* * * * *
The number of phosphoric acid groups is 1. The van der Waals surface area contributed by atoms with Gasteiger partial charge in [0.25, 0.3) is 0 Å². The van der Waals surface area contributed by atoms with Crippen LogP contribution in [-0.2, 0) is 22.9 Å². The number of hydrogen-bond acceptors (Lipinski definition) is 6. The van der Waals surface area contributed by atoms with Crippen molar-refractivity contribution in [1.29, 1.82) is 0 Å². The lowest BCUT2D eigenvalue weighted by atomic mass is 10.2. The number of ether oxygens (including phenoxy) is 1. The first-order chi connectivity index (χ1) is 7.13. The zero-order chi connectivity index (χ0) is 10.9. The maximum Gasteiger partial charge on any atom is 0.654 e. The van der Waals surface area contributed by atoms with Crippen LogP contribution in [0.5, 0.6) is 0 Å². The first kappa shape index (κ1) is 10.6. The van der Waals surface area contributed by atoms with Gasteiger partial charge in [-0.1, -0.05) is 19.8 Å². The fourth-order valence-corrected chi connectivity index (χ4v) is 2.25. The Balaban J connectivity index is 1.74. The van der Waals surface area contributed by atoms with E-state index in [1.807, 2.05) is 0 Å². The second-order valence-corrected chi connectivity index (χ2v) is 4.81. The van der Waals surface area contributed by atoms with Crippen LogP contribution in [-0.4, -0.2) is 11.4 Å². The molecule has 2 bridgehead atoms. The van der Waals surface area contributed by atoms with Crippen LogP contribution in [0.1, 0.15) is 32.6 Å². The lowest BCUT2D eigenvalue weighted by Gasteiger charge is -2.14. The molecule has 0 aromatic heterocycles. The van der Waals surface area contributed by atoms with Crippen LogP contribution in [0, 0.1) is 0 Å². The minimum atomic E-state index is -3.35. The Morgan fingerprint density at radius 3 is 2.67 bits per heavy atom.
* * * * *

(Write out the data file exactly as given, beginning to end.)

The number of phosphoric acid groups is 1. The van der Waals surface area contributed by atoms with Gasteiger partial charge in [0.25, 0.3) is 0 Å². The van der Waals surface area contributed by atoms with Crippen LogP contribution in [-0.2, 0) is 22.9 Å². The number of hydrogen-bond acceptors (Lipinski definition) is 6. The van der Waals surface area contributed by atoms with Crippen molar-refractivity contribution in [1.29, 1.82) is 0 Å². The lowest BCUT2D eigenvalue weighted by atomic mass is 10.2. The number of ether oxygens (including phenoxy) is 1. The first-order chi connectivity index (χ1) is 7.13. The zero-order chi connectivity index (χ0) is 10.9. The maximum Gasteiger partial charge on any atom is 0.654 e. The van der Waals surface area contributed by atoms with Crippen LogP contribution in [0.5, 0.6) is 0 Å². The first kappa shape index (κ1) is 10.6. The van der Waals surface area contributed by atoms with Gasteiger partial charge in [-0.1, -0.05) is 19.8 Å². The fourth-order valence-corrected chi connectivity index (χ4v) is 2.25. The Balaban J connectivity index is 1.74. The van der Waals surface area contributed by atoms with E-state index in [1.807, 2.05) is 0 Å². The second-order valence-corrected chi connectivity index (χ2v) is 4.81. The van der Waals surface area contributed by atoms with Crippen LogP contribution in [-0.4, -0.2) is 11.4 Å². The molecule has 2 bridgehead atoms. The van der Waals surface area contributed by atoms with Crippen LogP contribution in [0.1, 0.15) is 32.6 Å². The lowest BCUT2D eigenvalue weighted by Gasteiger charge is -2.14. The molecule has 0 aromatic heterocycles. The van der Waals surface area contributed by atoms with Crippen LogP contribution in [0, 0.1) is 0 Å². The minimum atomic E-state index is -3.35. The Morgan fingerprint density at radius 3 is 2.67 bits per heavy atom.